Mark Richardson is a former Black Cap and current columnist for the Herald on Sunday

Mark Richardson: Volts a team to be proud of

Brendan McCullum of the Volts. Photo / Sarah Ivey
Brendan McCullum of the Volts. Photo / Sarah Ivey

Ripped off. That's how I feel about the Otago Volts missing the semifinals of the Indian Champions League.

I know it's the 'Indian' Champions League and three Indian IPL teams in the finals will keep the politicians happy, but it feels wrong.

This Volts team are one of the finest T20 sides in world cricket, yet with one loss they tumble out of the tournament.

The Volts are a great little team to be proud of. They're a bit of a ragtag bunch of misfits. A bit like in my days there, except this Otago team wins. It's a shame they aren't Auckland and then we could call them the A-team. Brendon McCullum feels a bit like John 'Hannibal' Smith too. There are not many fashionable cricketers in this team yet they pull together well, but one loss in 15 games. It wasn't a bad loss either, and out they go. Okay, admittedly it was because of the brilliance of Mumbai's Dwayne Smith and Rohit Sharma - and the incompetence of Perth - but it hardly feels fair.

Rules are rules, though. Rain and no-results can affect a tournament adversely as in this case, but it's just a shame the Volts won't get their shot at that title and the many benefits accompanying it. Hopefully some individuals are rewarded by way of IPL deals, but there was more than that at stake.

This Otago team were doing some real good for New Zealand Cricket. They would have made a few of world cricket's power-barons take note with the way they cruised through qualifying and looked formidable in the real deal. However, one washout and the inevitable loss stopped them progressing to the game that earn the real prizes ... and I don't just mean great cash injections and free cars.

A finals appearance may have guaranteed the New Zealand entrant automatic qualification to the tournament proper in future, which is important to guarantee bigger pay days and more respect . I would have seen more benefit in Black Caps Brendon McCullum, Hamish Rutherford and Neil Wagner remaining in India than playing the warm-up games in Bangladesh before the tests. That is a big concession on my behalf, but a Champions League victory would have gained more than a test win against Bangladesh.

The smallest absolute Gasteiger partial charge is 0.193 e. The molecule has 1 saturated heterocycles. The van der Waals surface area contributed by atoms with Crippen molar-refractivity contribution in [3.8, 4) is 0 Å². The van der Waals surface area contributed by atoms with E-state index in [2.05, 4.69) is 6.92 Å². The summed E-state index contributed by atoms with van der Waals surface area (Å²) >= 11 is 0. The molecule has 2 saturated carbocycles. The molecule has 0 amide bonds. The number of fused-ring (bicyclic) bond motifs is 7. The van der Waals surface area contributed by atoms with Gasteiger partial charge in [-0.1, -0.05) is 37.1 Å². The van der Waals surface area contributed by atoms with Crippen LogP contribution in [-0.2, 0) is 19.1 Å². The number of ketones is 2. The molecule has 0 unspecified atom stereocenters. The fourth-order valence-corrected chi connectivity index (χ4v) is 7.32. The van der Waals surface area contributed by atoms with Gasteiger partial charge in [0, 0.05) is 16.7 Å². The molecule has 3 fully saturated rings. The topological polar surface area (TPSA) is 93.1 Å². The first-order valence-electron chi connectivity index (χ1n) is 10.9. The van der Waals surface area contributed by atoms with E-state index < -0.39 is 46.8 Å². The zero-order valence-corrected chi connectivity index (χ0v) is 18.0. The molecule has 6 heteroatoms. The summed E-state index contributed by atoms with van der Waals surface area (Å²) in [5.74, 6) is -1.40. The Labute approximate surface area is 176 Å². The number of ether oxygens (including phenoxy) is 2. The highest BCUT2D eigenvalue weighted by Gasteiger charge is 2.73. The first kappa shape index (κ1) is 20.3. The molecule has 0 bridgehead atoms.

On this occasion it does not cut the mustard to say its 'only T20' because the real people of power in world cricket value their cash cow highly.

- NZ Herald

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Mark Richardson is a former Black Cap and current columnist for the Herald on Sunday

Mark Hunter Richardson represented New Zealand in 38 Tests from 2000-2004 racking up an impressive 2,776 runs with an average of 44.7. The former Black Cap began his cricketing career as a left-arm spinner but soon realised that his talents lay with the bat. The transition from ball to bat was seamless and Richardson soon made his international debut against Zimbabwe at the age of 29. Known as a stalwart opener, Richardson’s intelligent style of hard-grind batting came at the perfect time for New Zealand cricket and provided much-needed stability for the Black Caps. Apart from being an excellent opening batsman, Mark Richardson was well-known among fans and team mates for his humorous off-pitch antics and friendly interactions with the famous Beige Brigade, with whom he formed a strong relationship. An excellent cricketer with a personable quality, Richardson once remarked that his retiring first-class average was only different to that of Sir Donald Bradman by a decimal point. Mark Richardson retired from all forms of the game in 2004 and continues to write an insightful, thought-provoking column for the New Zealand Herald.

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